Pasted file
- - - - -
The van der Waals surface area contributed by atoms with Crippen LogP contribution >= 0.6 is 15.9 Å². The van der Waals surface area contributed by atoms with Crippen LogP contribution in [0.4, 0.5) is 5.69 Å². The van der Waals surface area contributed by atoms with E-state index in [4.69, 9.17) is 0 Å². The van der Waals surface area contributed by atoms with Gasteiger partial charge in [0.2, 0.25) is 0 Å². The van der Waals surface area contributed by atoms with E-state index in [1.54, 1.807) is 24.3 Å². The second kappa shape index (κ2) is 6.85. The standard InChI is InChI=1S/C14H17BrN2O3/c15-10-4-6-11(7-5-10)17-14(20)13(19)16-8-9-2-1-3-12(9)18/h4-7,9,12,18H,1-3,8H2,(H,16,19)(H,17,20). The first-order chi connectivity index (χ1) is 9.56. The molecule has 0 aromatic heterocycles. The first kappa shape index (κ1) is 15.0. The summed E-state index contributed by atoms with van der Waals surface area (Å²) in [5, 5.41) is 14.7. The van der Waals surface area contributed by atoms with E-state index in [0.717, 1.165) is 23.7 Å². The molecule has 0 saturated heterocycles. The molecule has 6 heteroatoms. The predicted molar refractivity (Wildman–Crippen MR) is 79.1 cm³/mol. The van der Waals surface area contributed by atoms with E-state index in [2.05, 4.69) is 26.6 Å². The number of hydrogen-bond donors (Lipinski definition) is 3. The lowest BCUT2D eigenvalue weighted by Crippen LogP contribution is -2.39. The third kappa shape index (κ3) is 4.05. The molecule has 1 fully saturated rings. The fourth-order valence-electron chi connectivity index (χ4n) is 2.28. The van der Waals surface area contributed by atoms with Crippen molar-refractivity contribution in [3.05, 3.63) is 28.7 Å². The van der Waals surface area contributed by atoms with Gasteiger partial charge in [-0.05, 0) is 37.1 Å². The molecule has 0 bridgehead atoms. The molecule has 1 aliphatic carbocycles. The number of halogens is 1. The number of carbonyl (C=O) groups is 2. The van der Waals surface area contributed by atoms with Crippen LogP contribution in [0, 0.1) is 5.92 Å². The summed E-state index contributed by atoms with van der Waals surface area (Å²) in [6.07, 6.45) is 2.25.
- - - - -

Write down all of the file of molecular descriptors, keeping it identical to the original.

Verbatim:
The van der Waals surface area contributed by atoms with Crippen LogP contribution >= 0.6 is 15.9 Å². The van der Waals surface area contributed by atoms with Crippen LogP contribution in [0.4, 0.5) is 5.69 Å². The van der Waals surface area contributed by atoms with E-state index in [4.69, 9.17) is 0 Å². The van der Waals surface area contributed by atoms with Gasteiger partial charge in [0.2, 0.25) is 0 Å². The van der Waals surface area contributed by atoms with E-state index in [1.54, 1.807) is 24.3 Å². The second kappa shape index (κ2) is 6.85. The standard InChI is InChI=1S/C14H17BrN2O3/c15-10-4-6-11(7-5-10)17-14(20)13(19)16-8-9-2-1-3-12(9)18/h4-7,9,12,18H,1-3,8H2,(H,16,19)(H,17,20). The first-order chi connectivity index (χ1) is 9.56. The molecule has 0 aromatic heterocycles. The first kappa shape index (κ1) is 15.0. The summed E-state index contributed by atoms with van der Waals surface area (Å²) in [5, 5.41) is 14.7. The van der Waals surface area contributed by atoms with E-state index in [0.717, 1.165) is 23.7 Å². The molecule has 0 saturated heterocycles. The molecule has 6 heteroatoms. The predicted molar refractivity (Wildman–Crippen MR) is 79.1 cm³/mol. The van der Waals surface area contributed by atoms with E-state index in [2.05, 4.69) is 26.6 Å². The number of hydrogen-bond donors (Lipinski definition) is 3. The lowest BCUT2D eigenvalue weighted by Crippen LogP contribution is -2.39. The third kappa shape index (κ3) is 4.05. The molecule has 1 fully saturated rings. The fourth-order valence-electron chi connectivity index (χ4n) is 2.28. The van der Waals surface area contributed by atoms with Crippen molar-refractivity contribution in [3.05, 3.63) is 28.7 Å². The van der Waals surface area contributed by atoms with Gasteiger partial charge in [-0.05, 0) is 37.1 Å². The molecule has 0 bridgehead atoms. The molecule has 1 aliphatic carbocycles. The number of halogens is 1. The number of carbonyl (C=O) groups is 2. The van der Waals surface area contributed by atoms with Crippen LogP contribution in [0, 0.1) is 5.92 Å². The summed E-state index contributed by atoms with van der Waals surface area (Å²) in [6.07, 6.45) is 2.25.